So next year rolled around, and I was automatically on the team, no tryouts required. It didn't take me too long to figure out that this wasn't all it was cracked up to be. We had to practice every single day after school. Not bad if I had lived in town, but I was one of those periphery-dwellers who lived on the edge of the county and as a result had a 10-mile drive. Mom and dad both worked so I was left to riding home with my aunt who worked in London. Our first match was against our arch-nemesis North Laurel. All of the other guys had won or were about to win their matches when mine started. I don't know if the pressure would have been more had I been playing the deciding match. With the coach and half the team looking on, I pulled it out. After the match one of my friends told me that the coach had asked him during my match "is this guy any good?" That didn't really sit well with me, since he was the one who decided I was good enough to be on the team. I knew that I was the one responsible for whether I was "any good" or not, but something about playing under those circumstances made me much less good than I really was. I pushed the ball rather than swinging at it. I hesitated where I would have gone for it. I spent too much time trying to steer the ball and not enough trying to hit it. The tennis team me and the playing with my friends me were two different players. On some days after practice when I was waiting for my aunt to stop by and pick me up, we would hit around just for fun. I would go back to killing the ball. I remember hitting with a German exchange student who was on the team one day, smacking the ball around like ping pong.

The promised land of the tennis team was getting more and more droll. The last straw came one afternoon when we were doing net-play drills. Our coach was of the opinion that all volleys should be done while moving forward at a decent clip. So the drill was set up as follows: we were to stand about a foot inside the service line while somebody on the other side fed us hard low balls. Right about the time the ball was hit, we were expected to start a quick gallop in toward the net to take the volley. To ensure that this was followed to a T, coach stood behind us with a racket. If, the instant the ball was hit, we didn't immediately start running in, a quick jab in the back with the racket and a command of "MOVE!!!" reminded us. As a lifelong baseline-style player, this took some adjusting by me. But as a lifelong do-my-own-thing kind of person, I wasn't having it. After about 10 minutes of constantly being poked and yelled at, I had had enough. This was voluntary, after all. The everyday practices and two or three a week get-back-at-9:00-pm matches were taking up too much time for something I no longer enjoyed. I stopped going.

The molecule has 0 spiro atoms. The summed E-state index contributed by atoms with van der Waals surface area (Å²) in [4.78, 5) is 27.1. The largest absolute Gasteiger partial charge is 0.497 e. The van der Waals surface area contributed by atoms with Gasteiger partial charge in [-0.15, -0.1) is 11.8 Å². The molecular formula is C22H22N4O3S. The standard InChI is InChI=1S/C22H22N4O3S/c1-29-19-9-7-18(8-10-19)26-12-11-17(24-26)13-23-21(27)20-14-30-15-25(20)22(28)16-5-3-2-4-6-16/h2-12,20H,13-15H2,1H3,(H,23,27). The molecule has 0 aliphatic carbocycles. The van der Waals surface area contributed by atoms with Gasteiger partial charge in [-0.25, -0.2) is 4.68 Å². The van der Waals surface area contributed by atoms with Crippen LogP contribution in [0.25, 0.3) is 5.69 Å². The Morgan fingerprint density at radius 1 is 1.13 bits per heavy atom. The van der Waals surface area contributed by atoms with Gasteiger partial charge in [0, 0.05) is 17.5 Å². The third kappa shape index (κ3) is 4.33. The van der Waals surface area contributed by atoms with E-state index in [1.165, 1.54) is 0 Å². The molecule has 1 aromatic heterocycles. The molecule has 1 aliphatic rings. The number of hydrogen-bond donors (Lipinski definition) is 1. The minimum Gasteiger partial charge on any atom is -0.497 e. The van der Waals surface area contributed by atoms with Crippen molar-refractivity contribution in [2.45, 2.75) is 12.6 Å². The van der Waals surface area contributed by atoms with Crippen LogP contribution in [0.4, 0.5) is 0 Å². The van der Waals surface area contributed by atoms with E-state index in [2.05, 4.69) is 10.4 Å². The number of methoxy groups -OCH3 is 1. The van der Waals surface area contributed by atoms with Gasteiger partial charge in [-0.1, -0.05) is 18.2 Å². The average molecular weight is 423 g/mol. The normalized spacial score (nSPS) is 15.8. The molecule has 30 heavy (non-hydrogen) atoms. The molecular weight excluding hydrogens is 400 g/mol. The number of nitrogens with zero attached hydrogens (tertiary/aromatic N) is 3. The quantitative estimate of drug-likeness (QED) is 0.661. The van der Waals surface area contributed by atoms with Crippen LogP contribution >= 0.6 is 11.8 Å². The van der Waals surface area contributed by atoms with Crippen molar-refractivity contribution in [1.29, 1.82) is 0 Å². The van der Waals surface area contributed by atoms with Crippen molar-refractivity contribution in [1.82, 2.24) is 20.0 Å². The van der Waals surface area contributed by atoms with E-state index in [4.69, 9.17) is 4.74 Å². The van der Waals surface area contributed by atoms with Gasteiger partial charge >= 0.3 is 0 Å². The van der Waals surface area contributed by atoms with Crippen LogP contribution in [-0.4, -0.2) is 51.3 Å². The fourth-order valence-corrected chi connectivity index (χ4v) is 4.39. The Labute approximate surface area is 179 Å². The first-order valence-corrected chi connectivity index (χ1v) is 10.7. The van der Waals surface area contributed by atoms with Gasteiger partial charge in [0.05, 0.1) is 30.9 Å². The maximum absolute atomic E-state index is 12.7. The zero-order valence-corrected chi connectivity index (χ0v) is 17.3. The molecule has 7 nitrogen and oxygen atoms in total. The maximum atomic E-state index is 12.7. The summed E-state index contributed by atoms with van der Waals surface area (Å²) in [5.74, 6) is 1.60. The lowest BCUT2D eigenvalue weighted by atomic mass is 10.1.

I think a big part of the appeal of tennis to me was the individualism of it all. You and you alone are responsible for your side of the court. You and you alone decide whether you win or lose. I remember my dad saying he was suprised that I was trying out, as independent as I was, playing on a team.

The tennis team experience was the end of my golden years of tennis. After graduation I started college and my game languished. Matches were few and far between. But when I moved back home things reached their nadir. Nobody to play with. That's when I decided to look beyond people. Tennis is an individual sport, right?

The other day the UPS man brought the centerpiece of my tennis renaissance: the Lobster Elite 2 ball machine. After having it out a couple of times, I am loving it more and more.

  • always willing to play
  • doesn't complain
  • unfailingly consistent in doing what you tell it to do
  • doesn't get tired
  • can shoot up to 80 mph
  • can put ridiculous topspin and underspin on the ball
  • can randomly fire balls all over the court


  • takes some time to set up to shoot properly
  • 80 mph isn't as fast as I thought it would be
  • $20 cell phones have better battery charging systems

The battery is probably my biggest complaint. The thing takes "12 to 36 hours" to charge and can be damaged by overcharging. Why they would put 20-year-old battery technology in a brand new ball machine is beyond me. Or maybe it isn't. For about $200 more, you can "upgrade" to the premium charger, which takes about 3 hours and doesn't overcharge. And if you have another $200 lying around you can buy a remote control to turn the feed or sweep off and on. Mind you this remote control looks like the keyless entry for your car and even has fewer buttons. $200 anyway. Oh well. Another way to perpetuate the whimsically rich blue-blood tennis afficionado stereotype.

Well that's the bad stuff. As for the good, I got a blister and made my arm sore the first time I had the machine out. I could have kept going for hours but it got dark. I haven't gotten too cute with it yet, just settling for regular straight feeds to get my forehand and backhand back. And they are coming back gradually. I think the mechanics of the ping-pong swing have to be un-learned each time I go back to tennis and vice versa. While my college years were a tennis drought, they were golden years for ping pong. My ping pong swing is more compact and more wrist. Using a similar swing in tennis results in erratic and weak (not to mention often painful) shots.

I've been using the topspin setting of 2 (out of 5) sometimes. The ball gives a pretty good kick off the bounce when using this setting, passing by about shoulder height. I haven't tried any higher settings yet. I have yet to use the underspin setting yet, but if it's anything like the topsin, a setting of 4 or 5 will probably cause the ball to reverse course and bounce back over the net on its own!

In short, I do love my new tennis partner. I'm just scratching the surface of what it can do. Thankfully I was able to find one on eBay for about 30% less than what they cost from the factory. I was a little nervous about it working properly but so far so good.